Deadlines are the lines drawn in the sand, the air, and on calendars. They are imaginary lines past which one should not go, or you’ll die. Die of what? Failure? Disappointment? Losing a job? Not answering a need? Shame?
Deadlines are a form of communication. “I need this by noon so we can move forward on the project.”
There should be no room for negotiation in a deadline. There is no room for negotiation in death, is there? So why do people push up against deadlines by crushing the work to be done up against the wall of the deadline? To see if it will move? Will it give in like a loose door, or an unsure mother or father? Kids know this instinctively. Will the rules change if we keep ignoring them? Will Mom and Dad change their minds? Will my manager forget? Will the rule/deadline go away in the rush of life?
Some of us use faraway deadlines like beacons for purposeful activity, plotting steps from A to B in the final goal to arrive at Point Z. Others of us assume that there’s still plenty of time and that there’s no use getting all excited — nothing can be gained by starting too early, they say. It wastes time to start too soon, they say. Besides, working under the pressure of a close deadline works in in their favor, they think, as in, “I work better because I’m more focused if time is short.”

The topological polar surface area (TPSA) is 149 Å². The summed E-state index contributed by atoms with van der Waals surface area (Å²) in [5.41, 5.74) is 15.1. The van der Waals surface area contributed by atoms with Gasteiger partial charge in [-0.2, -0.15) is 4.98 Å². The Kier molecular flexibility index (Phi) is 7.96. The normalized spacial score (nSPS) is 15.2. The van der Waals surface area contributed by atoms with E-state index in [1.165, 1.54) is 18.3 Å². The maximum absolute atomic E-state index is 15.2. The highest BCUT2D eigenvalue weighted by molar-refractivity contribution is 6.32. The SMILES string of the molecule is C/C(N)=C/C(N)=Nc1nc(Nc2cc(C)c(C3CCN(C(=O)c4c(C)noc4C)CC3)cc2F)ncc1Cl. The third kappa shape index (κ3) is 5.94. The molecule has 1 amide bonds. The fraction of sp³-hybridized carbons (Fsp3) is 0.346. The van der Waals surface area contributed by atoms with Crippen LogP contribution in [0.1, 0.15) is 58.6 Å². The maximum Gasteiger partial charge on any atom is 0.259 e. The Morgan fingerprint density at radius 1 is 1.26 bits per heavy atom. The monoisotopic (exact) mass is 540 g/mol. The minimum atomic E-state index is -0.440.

Oh? What if your computer breaks? What if the electricity goes out? What if you get sick? What if?
I like deadlines. I like setting up a meeting… it gives me a deadline. I like to be early, to have room and time to make one last pass, one final reading, a once over to see if I left a sponge in the abdomen of my patient before they wake up. (I wanted to see if you were paying attention!)
There’s the Leonard Bernstein quote to throw in here, too. “To achieve great things two things are needed: a plan and not quite enough time.” I think that’s the reason deadlines are SO important. Somewhere along the creative lines of life, the concept of not quite enough time leads us to finality. If we didn’t have deadlines, we would continue to fix, trim, and self-edit until nothing ever, ever was produced. “Perfect is the enemy of good,” as they say. Someone has to say those two wonderful words, “It’s done!”
I like the pressure and excitement of a looming deadline, but sometimes, just sometimes, I procrastinate… to feel that teeny rush. Shucks. My cover is blown.
I write about the things that I would like to do better—largely because I’m not perfect. See my recent blog on “Perfect” if you’re so inclined. Meanwhile, I have a deadline.